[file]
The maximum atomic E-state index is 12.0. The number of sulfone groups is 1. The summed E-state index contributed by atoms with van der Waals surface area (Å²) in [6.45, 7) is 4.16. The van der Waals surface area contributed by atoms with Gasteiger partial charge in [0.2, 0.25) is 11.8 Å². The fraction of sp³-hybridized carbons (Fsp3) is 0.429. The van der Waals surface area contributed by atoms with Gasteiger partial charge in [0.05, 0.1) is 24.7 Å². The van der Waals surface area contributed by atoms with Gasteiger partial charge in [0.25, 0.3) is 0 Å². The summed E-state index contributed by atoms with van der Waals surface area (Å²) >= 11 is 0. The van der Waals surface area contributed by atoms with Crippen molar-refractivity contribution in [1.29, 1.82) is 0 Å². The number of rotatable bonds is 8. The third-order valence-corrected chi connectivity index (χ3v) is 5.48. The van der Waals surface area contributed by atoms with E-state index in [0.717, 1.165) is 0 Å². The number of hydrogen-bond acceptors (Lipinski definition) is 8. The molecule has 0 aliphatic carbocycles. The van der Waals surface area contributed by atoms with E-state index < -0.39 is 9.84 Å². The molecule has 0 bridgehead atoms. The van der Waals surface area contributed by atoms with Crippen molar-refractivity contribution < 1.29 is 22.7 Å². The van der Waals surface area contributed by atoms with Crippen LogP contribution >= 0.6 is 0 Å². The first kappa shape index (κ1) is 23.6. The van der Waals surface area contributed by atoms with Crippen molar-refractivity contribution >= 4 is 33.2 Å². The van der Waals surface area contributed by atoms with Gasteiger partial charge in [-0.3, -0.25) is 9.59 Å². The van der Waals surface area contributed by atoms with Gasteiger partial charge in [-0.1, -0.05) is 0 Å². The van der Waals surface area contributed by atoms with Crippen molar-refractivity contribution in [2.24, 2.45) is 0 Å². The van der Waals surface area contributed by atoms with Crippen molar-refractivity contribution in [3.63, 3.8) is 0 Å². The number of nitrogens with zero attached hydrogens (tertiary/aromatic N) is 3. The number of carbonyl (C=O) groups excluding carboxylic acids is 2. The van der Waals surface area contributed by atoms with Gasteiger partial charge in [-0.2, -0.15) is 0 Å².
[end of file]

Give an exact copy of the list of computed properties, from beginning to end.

The maximum atomic E-state index is 12.0. The number of sulfone groups is 1. The summed E-state index contributed by atoms with van der Waals surface area (Å²) in [6.45, 7) is 4.16. The van der Waals surface area contributed by atoms with Gasteiger partial charge in [0.2, 0.25) is 11.8 Å². The fraction of sp³-hybridized carbons (Fsp3) is 0.429. The van der Waals surface area contributed by atoms with Gasteiger partial charge in [0.05, 0.1) is 24.7 Å². The van der Waals surface area contributed by atoms with Gasteiger partial charge in [0.25, 0.3) is 0 Å². The summed E-state index contributed by atoms with van der Waals surface area (Å²) >= 11 is 0. The van der Waals surface area contributed by atoms with Crippen molar-refractivity contribution in [1.29, 1.82) is 0 Å². The number of rotatable bonds is 8. The third-order valence-corrected chi connectivity index (χ3v) is 5.48. The van der Waals surface area contributed by atoms with E-state index in [0.717, 1.165) is 0 Å². The number of hydrogen-bond acceptors (Lipinski definition) is 8. The molecule has 0 aliphatic carbocycles. The van der Waals surface area contributed by atoms with E-state index < -0.39 is 9.84 Å². The molecule has 0 bridgehead atoms. The van der Waals surface area contributed by atoms with Crippen molar-refractivity contribution < 1.29 is 22.7 Å². The van der Waals surface area contributed by atoms with Crippen LogP contribution >= 0.6 is 0 Å². The first kappa shape index (κ1) is 23.6. The van der Waals surface area contributed by atoms with Crippen molar-refractivity contribution >= 4 is 33.2 Å². The van der Waals surface area contributed by atoms with Gasteiger partial charge in [-0.3, -0.25) is 9.59 Å². The van der Waals surface area contributed by atoms with Gasteiger partial charge in [-0.1, -0.05) is 0 Å². The van der Waals surface area contributed by atoms with Crippen molar-refractivity contribution in [2.24, 2.45) is 0 Å². The van der Waals surface area contributed by atoms with Crippen molar-refractivity contribution in [3.63, 3.8) is 0 Å². The number of nitrogens with zero attached hydrogens (tertiary/aromatic N) is 3. The number of carbonyl (C=O) groups excluding carboxylic acids is 2. The van der Waals surface area contributed by atoms with Gasteiger partial charge in [-0.2, -0.15) is 0 Å².